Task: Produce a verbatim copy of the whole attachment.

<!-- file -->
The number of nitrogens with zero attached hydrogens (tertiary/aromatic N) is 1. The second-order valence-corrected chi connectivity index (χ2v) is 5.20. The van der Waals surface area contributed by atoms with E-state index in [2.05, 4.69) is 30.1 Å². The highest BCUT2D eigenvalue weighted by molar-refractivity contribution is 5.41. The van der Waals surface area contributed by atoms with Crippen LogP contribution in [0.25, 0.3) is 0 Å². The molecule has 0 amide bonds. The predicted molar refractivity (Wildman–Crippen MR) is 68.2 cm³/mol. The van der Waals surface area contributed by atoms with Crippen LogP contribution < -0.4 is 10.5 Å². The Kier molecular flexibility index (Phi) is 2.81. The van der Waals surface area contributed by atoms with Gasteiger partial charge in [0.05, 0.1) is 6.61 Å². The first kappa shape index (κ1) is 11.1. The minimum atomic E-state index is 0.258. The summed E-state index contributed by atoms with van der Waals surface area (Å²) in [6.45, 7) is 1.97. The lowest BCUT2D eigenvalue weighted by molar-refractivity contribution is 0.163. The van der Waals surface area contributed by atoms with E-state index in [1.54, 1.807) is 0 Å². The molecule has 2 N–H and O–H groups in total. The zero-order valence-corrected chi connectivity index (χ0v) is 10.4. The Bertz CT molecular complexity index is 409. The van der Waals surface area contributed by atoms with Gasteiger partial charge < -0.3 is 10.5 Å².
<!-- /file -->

The number of nitrogens with zero attached hydrogens (tertiary/aromatic N) is 1. The second-order valence-corrected chi connectivity index (χ2v) is 5.20. The van der Waals surface area contributed by atoms with E-state index in [2.05, 4.69) is 30.1 Å². The highest BCUT2D eigenvalue weighted by molar-refractivity contribution is 5.41. The van der Waals surface area contributed by atoms with Crippen LogP contribution in [0.25, 0.3) is 0 Å². The molecule has 0 amide bonds. The predicted molar refractivity (Wildman–Crippen MR) is 68.2 cm³/mol. The van der Waals surface area contributed by atoms with Crippen LogP contribution < -0.4 is 10.5 Å². The Kier molecular flexibility index (Phi) is 2.81. The van der Waals surface area contributed by atoms with Gasteiger partial charge in [0.05, 0.1) is 6.61 Å². The first kappa shape index (κ1) is 11.1. The minimum atomic E-state index is 0.258. The summed E-state index contributed by atoms with van der Waals surface area (Å²) in [6.45, 7) is 1.97. The lowest BCUT2D eigenvalue weighted by molar-refractivity contribution is 0.163. The van der Waals surface area contributed by atoms with E-state index in [1.54, 1.807) is 0 Å². The molecule has 2 N–H and O–H groups in total. The zero-order valence-corrected chi connectivity index (χ0v) is 10.4. The Bertz CT molecular complexity index is 409. The van der Waals surface area contributed by atoms with Gasteiger partial charge < -0.3 is 10.5 Å².